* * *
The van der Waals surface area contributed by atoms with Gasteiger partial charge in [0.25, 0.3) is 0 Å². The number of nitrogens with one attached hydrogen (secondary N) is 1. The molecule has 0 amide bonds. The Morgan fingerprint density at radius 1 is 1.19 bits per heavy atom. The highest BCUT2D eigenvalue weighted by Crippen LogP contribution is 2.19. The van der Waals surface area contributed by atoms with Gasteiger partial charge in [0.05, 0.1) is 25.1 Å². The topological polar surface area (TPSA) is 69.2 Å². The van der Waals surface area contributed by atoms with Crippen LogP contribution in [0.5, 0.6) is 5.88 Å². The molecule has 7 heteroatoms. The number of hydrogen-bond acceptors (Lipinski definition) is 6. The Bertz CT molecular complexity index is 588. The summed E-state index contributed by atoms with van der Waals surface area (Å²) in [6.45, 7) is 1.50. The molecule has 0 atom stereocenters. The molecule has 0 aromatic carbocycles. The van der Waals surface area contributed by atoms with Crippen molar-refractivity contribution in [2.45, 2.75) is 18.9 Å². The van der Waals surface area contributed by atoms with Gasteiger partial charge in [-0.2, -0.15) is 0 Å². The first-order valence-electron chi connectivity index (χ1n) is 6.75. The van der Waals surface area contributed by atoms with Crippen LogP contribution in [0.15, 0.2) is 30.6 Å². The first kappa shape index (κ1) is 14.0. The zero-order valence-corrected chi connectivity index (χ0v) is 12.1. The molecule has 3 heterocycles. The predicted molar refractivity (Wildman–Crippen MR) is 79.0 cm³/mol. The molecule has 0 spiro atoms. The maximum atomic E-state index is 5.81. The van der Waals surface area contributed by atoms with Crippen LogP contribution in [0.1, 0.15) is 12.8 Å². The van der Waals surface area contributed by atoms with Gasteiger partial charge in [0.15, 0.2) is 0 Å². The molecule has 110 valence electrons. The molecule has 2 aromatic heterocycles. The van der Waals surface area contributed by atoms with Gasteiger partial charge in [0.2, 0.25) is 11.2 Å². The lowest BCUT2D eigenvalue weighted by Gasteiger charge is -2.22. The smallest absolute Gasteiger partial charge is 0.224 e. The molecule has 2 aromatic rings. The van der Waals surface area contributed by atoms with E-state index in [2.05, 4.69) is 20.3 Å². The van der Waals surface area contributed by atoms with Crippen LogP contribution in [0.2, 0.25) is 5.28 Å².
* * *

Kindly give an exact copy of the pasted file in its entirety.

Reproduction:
The van der Waals surface area contributed by atoms with Gasteiger partial charge in [0.25, 0.3) is 0 Å². The number of nitrogens with one attached hydrogen (secondary N) is 1. The molecule has 0 amide bonds. The Morgan fingerprint density at radius 1 is 1.19 bits per heavy atom. The highest BCUT2D eigenvalue weighted by Crippen LogP contribution is 2.19. The van der Waals surface area contributed by atoms with Gasteiger partial charge in [0.05, 0.1) is 25.1 Å². The topological polar surface area (TPSA) is 69.2 Å². The van der Waals surface area contributed by atoms with Crippen LogP contribution in [0.5, 0.6) is 5.88 Å². The molecule has 7 heteroatoms. The number of hydrogen-bond acceptors (Lipinski definition) is 6. The Bertz CT molecular complexity index is 588. The summed E-state index contributed by atoms with van der Waals surface area (Å²) in [6.45, 7) is 1.50. The molecule has 0 atom stereocenters. The molecule has 0 aromatic carbocycles. The van der Waals surface area contributed by atoms with Crippen molar-refractivity contribution in [2.45, 2.75) is 18.9 Å². The van der Waals surface area contributed by atoms with Gasteiger partial charge in [-0.2, -0.15) is 0 Å². The first-order valence-electron chi connectivity index (χ1n) is 6.75. The van der Waals surface area contributed by atoms with Crippen LogP contribution in [0.15, 0.2) is 30.6 Å². The first kappa shape index (κ1) is 14.0. The zero-order valence-corrected chi connectivity index (χ0v) is 12.1. The molecule has 3 heterocycles. The predicted molar refractivity (Wildman–Crippen MR) is 79.0 cm³/mol. The molecule has 0 spiro atoms. The maximum atomic E-state index is 5.81. The van der Waals surface area contributed by atoms with Crippen LogP contribution in [0.1, 0.15) is 12.8 Å². The van der Waals surface area contributed by atoms with Gasteiger partial charge in [0.15, 0.2) is 0 Å². The molecule has 110 valence electrons. The molecule has 2 aromatic heterocycles. The van der Waals surface area contributed by atoms with Gasteiger partial charge in [0.2, 0.25) is 11.2 Å². The lowest BCUT2D eigenvalue weighted by Gasteiger charge is -2.22. The smallest absolute Gasteiger partial charge is 0.224 e. The molecule has 2 aromatic rings. The van der Waals surface area contributed by atoms with E-state index in [2.05, 4.69) is 20.3 Å². The van der Waals surface area contributed by atoms with Crippen LogP contribution in [0.2, 0.25) is 5.28 Å².